All Posts in Category: Ask the Book Doctor
Q. I’m sending queries to agents regarding my memoir. I’ve noticed a lot of writers talking about the importance of platform, basically saying you can’t get a book deal without one. I don’t have a huge platform, but should I mention what I do have in my query?
A. Platform is certainly an important piece of the publishing puzzle, but it’s not a simple A = B calculation. Plenty of people with huge platforms see little success with their books while others with smaller platforms or no platforms at all go on to sell tons of books. No one knows why some books sell and others don’t. Why is one well-written book passed over by readers in favor of one that’s not nearly as well done? No one knows. If anyone knew, publishing would be a very different world. (Everyone who writes erotica was astonished by the whole 50 Shades thing. Not that there were readers for BDSM, but that so many people would read such bad BDSM when there is a ton of much much better erotica available.)
Platform is more important in regular nonfiction publishing (by which I mean things like self-help and how-to) than in creative nonfiction (memoir) and fiction because there is a clearer A = B connection there. That is to say, people with a platform writing in the subject for which they have the platform (Oprah and living your best life stuff) tend to do better than people without.
Remember also that publishing is a business. An acquisitions editor (AE) can point to X number of Twitter followers and Y number of people who watch your television show as evidence that there will be an audience for your book; it makes her decision to publish your book defensible. If you have no platform and the book fails, the publisher fires the AE for placing a bet on someone without a platform (and that’s assuming the AE could get such a project past the editorial committee in the first place, which is a great big if). If you have a big platform and the book fails, the publisher and the AE drown their sorrows at the bar together. “What could we have done differently?” they’ll cry. “She has a great platform!”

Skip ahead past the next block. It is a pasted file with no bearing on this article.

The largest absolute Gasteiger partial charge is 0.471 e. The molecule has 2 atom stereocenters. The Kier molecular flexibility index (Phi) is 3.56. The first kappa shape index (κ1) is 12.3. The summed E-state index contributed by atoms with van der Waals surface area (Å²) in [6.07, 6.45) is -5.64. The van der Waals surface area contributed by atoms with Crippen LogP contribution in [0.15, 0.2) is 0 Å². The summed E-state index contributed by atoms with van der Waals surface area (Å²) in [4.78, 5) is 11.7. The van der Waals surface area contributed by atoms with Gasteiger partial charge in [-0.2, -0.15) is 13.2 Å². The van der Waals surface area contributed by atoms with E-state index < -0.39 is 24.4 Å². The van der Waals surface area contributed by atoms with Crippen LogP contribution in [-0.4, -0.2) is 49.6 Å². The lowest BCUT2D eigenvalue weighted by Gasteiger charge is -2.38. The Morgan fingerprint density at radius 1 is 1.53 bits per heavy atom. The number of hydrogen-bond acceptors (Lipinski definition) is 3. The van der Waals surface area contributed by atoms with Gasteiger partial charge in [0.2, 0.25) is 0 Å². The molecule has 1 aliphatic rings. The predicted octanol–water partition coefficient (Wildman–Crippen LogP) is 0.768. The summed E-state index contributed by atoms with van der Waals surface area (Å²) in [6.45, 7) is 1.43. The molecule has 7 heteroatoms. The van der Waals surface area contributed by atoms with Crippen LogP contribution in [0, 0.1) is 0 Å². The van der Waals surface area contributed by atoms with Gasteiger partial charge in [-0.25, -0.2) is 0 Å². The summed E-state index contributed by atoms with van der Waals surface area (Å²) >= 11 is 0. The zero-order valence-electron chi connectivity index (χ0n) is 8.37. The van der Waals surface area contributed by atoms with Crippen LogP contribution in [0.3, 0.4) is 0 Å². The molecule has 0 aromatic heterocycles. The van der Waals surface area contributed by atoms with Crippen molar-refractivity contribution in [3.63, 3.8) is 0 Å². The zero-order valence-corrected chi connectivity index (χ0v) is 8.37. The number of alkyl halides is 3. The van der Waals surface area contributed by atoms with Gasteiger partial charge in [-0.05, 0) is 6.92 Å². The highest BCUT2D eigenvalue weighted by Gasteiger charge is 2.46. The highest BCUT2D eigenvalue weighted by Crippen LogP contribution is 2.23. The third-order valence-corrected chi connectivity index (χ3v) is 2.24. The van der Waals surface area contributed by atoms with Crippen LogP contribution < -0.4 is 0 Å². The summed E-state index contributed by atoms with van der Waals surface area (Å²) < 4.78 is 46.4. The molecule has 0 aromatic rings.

I call this my CYA theory of acquisitions.
The platform is important to some degree but it isn’t the most important thing in memoir, nor is it the thing that will make or break your chances for publication. Does having a huge platform improve your chances of publication? Yes. Does lack of one mean you’re doomed? No.
As far as the query is concerned, you’re just trying to get the agent/editor to request the proposal or sample chapters. You’re not (yet) trying to make an argument for publication. So, the bulk of the query is necessarily designed to pique the agent/editor’s interest so she requests that additional material.
All of that said, a brief sentence at the close of the query (when you’re saying a few words about yourself) that shows your new online project has a pretty large readership is not a bad idea. Can’t hurt, might help. But I would not spend a lot of time on that aspect of the query.
Q. Meredith says, “I often find B characters in novels more interesting than the leads, yet they’re never fully developed (hence the B aspect). I wonder if using another novelist’s B characters as a jumping off point for a new character or story would ever produce any ideas worth exploring.”
A. As writers, we can find inspiration all around us, and other people’s fictional worlds and characters are a good example. The key point here is how (as Meredith specifies) you need to create a new character. Of course, you can’t use another writer’s characters or worlds, as that is copyright infringement, unless the novel is out of copyright protection (which is why we have all those Jane Austen mashups). Authors keep the right to produce derivative works (that is, other stories based on their characters and worlds) and although fan fiction is a popular sport, for someone seriously pursuing a writing career, you have to create your own characters and worlds unless you want to end up on the wrong end of a subpoena.
But you can certainly be inspired by other people’s stories and characters! In fact, for Jenny Jacobs’ The Winter Promise, the whole book was sparked by seeing Faramir in the Lord of the Rings trilogy. He is a minor character–a B character–but there was something about his situation that struck me as having a lot of potential for a story. The character I ended up writing, Lord Robert, has almost nothing in common with Faramir, but the novel wouldn’t even exist if I hadn’t seen Faramir and thought, “Hmm.”
The key is to make the character/story your own, even if the spark comes from another character. What about the character intrigues you? How can you make the story your own? Dig deep and you might be surprised what you can come up with!